I’m writing this on a cloudy, windy, rainy day at home, and I’m doing what’s most suitable for a day like this: I’m sitting at my desktop computer and allowing the kindness of others who have forwarded to me several emails that will enable me to take a virtual trip through aviation’s yesteryear.
I began my rainy day diversions with a collection of black-and-white photos of days long past. The first one was an aerial shot of Newark Airport, circa 1960. On the ramp at the big old terminal building are a bevy of piston airliners, a scattering of early airline turboprops, and a New York Airways helicopter waiting to lift off in the foreground. In the background, I can nearly see myself in my new copilot’s uniform as I walked across that familiar stretch of concrete that led from the employees’ parking lot, a flight kit in one hand and a suitcase in the other, about to embark on the magical adventure of being an airline pilot in those days.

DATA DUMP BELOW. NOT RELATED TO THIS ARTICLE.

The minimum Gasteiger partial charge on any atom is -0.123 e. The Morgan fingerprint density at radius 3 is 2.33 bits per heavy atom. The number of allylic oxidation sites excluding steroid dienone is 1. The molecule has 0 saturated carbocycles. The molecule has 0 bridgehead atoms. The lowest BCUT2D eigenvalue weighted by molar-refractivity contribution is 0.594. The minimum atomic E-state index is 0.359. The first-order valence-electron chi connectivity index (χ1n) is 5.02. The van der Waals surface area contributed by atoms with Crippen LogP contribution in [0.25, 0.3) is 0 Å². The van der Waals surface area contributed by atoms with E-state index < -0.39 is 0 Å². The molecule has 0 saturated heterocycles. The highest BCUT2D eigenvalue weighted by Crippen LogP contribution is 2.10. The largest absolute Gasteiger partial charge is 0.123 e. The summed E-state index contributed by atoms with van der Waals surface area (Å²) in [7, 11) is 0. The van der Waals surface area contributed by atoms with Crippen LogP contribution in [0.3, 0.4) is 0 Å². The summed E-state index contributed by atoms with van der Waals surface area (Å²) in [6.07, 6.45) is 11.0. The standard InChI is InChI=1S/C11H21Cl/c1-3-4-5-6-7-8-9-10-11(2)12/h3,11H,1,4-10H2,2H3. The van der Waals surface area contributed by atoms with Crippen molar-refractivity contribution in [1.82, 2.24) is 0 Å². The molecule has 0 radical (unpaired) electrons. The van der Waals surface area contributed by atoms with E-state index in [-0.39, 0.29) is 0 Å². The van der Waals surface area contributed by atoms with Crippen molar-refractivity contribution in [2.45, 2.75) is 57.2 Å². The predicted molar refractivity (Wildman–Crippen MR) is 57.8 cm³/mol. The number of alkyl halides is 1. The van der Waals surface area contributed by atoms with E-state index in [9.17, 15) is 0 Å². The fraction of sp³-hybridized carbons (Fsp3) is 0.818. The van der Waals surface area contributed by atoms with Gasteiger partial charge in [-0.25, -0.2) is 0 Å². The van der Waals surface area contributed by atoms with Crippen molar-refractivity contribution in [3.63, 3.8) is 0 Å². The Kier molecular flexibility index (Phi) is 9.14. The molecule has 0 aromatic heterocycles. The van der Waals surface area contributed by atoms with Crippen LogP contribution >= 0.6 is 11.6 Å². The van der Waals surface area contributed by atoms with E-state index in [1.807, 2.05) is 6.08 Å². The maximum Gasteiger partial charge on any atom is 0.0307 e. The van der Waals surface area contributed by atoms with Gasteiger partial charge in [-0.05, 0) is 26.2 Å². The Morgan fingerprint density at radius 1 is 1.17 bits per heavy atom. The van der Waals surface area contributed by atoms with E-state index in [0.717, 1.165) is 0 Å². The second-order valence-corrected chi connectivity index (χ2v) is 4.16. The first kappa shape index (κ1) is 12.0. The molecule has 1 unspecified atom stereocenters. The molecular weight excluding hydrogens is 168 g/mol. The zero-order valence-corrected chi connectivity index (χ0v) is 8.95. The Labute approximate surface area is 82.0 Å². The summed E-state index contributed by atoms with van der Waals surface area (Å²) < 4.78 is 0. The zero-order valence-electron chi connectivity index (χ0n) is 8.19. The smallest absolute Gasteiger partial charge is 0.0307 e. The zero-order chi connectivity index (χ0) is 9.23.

The next photo was even more up close and personal, since it was taken inside that crowded terminal building—a building that now looks quite small in the picture but back then appeared so incredibly large and imposing. I can, I swear, remember every step of the way between the terminal’s entrance door and the west wing exit that led to our operations area. This was the path that led me to the airliners that took me to the sky—how could I forget that?
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